Biden’s US Ambitions Face Limits of a Split Congress

investment insights

Biden’s US ambitions face limits of a split Congress

Stéphane Monier - Chief Investment Officer<br/> Lombard Odier Private Bank

Stéphane Monier

Chief Investment Officer
Lombard Odier Private Bank

Key takeaways

  • Joe Biden wins US presidency and Congress looks likely to remain split
  • The Biden administration will push for a stimulus package and increased clean energy spending
  • The economic priority remains a full pandemic recovery; without ambitious stimulus, the economy will rely more on Fed policy
  • We use some cash holdings to buy emerging debt as we expect the dollar to depreciate.

On 7 November, news outlets declared Joe Biden and Kamala Harris winners of the US election with a 290 Electoral College majority, versus 214 for Donald Trump. Results, which may boost the Democrat win to 306 votes, are still pending for North Carolina and Georgia. President Trump has yet to concede, and continues to claim voter fraud and plan legal challenges without so far producing evidence of widespread irregularities.

When Mr Biden becomes the 46th US president on 20 January 2021, Congress is still likely to be divided between a Democrat-controlled House of Representatives and Republican-led Senate. The Senate’s final majority depends on a run-off for the two seats in Georgia on 5 January 2021, the eve of the new Congress’ first gathering.

The Congressional split complicates the task of building consensus over additional fiscal stimulus and increases the reliance on monetary policy for economic support. Republicans in the Senate are likely to oppose ambitious new spending and may show a sudden concern for the swelling US budget deficit.

Markets have therefore scaled back their expectations for the boost from an economic stimulus package. We believe that an eventual compromise may cut the Democrats’ USD2 trillion proposal to between USD500 billion and USD1 trillion.

Republicans in the Senate … may show a sudden concern for the swelling US budget deficit

Relying on the Fed

Less fiscal stimulus means that monetary policy will have to be looser for longer, all else being equal, making the economic recovery more dependent on the Federal Reserve. A first rate hike may be delayed until 2024, and its large-scale asset purchases (LSAPs) continue.

During the campaign, Mr Biden pledged to raise corporate rates from 21% to 28%, still below the 35% rate in place through 2017. However, we do not believe that the new administration will be able to deliver a corporate tax increase while the economy is still running at around 80-90% of its pre-pandemic activity levels.

Mr Biden’s presidential campaign promised more jobs, a higher minimum wage, to rebuild businesses, new spending on infrastructure projects and support for sustainable energy. Many of these initiatives would underpin corporate earnings, and largely offset any corporate tax hike designed to pay for cleaner energy.

The Biden administration’s pledges offer a radically different ambition for the US globally. Given the geopolitical stakes, tensions with China will undoubtedly continue. Nevertheless, some thawing of trade tensions are likely, notably with the removal of some US import tariffs on Chinese goods. Mr Biden has also promised to return the US to the Paris Agreement on climate change on his first day in office.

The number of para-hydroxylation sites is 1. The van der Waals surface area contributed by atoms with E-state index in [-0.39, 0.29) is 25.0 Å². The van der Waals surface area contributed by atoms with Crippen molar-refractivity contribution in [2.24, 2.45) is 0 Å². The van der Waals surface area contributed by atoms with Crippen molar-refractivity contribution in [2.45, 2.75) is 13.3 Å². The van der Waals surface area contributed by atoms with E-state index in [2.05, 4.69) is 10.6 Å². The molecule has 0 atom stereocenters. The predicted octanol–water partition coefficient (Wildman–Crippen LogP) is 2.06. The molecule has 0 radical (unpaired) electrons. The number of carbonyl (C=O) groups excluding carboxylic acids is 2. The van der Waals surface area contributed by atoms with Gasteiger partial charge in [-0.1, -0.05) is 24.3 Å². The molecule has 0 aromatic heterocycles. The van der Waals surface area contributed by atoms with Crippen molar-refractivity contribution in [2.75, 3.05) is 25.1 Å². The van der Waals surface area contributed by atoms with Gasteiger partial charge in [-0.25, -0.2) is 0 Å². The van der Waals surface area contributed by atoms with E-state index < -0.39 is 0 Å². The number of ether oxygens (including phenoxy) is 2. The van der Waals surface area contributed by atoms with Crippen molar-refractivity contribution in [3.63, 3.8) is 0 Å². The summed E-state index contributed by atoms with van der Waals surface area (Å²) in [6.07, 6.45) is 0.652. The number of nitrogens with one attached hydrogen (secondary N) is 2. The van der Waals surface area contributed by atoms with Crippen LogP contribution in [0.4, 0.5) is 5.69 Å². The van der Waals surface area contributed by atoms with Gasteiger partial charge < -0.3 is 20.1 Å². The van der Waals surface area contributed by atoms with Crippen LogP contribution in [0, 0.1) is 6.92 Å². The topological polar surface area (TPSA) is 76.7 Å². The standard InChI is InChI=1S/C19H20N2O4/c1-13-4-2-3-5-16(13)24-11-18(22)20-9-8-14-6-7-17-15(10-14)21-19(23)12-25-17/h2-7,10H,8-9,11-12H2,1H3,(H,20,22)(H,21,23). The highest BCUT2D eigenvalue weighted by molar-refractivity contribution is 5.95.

Mr Biden’s priority will be to complete the recovery

Headwinds

However, Mr Biden’s priority will be to complete the recovery. He inherits a US economy forecast to contract by -3.5% for the full year 2020 compared with 2019, according to our estimates, and an unemployment rate of 7.9% in September, more than double its 2019 level.

The Biden administration will also be constrained by Mr Trump’s appointments to the Supreme Court. Over the past four years, Mr Trump appointed three conservative justices to the nine-member body, who serve for life. The court is the highest judiciary body in the US, and has the final say on all federal and state matters that affect federal law. The Court is scheduled to begin examining President Barack Obama’s Affordable Care Act this week in a challenge that seeks to overturn health insurance for an estimated 20 million Americans.


Positioning portfolios for the new administration

In the absence of a strong economic boost from government stimulus, yields have dropped, reflecting the slower expected pace of growth. We have reduced our exposure to US high-yield credit as the risk of corporate defaults rises in line with expectations for lower fiscal support to businesses.

We maintain our current balanced risk stance in client portfolios. In the light of the US election, we are increasing our exposure to emerging-market debt in local currencies, based on the improving outlook for international trade as well as expectations for a weaker US dollar.

…we remain cautiously optimistic on the prospects for the US economy

In equity markets, we expect growth and quality sectors, such as information technology, to remain supported. In the short run, stocks will continue to react to the politically complex legislative power balance, with slower US growth and a global outlook that remains clouded by the pandemic.

This said, we remain cautiously optimistic on the prospects for the US economy, since American household incomes continue to rise. Consumption will also be resilient thanks to the high savings rate of households. Finally, the recovery in house prices, although modest, will benefit the outlook for consumers.

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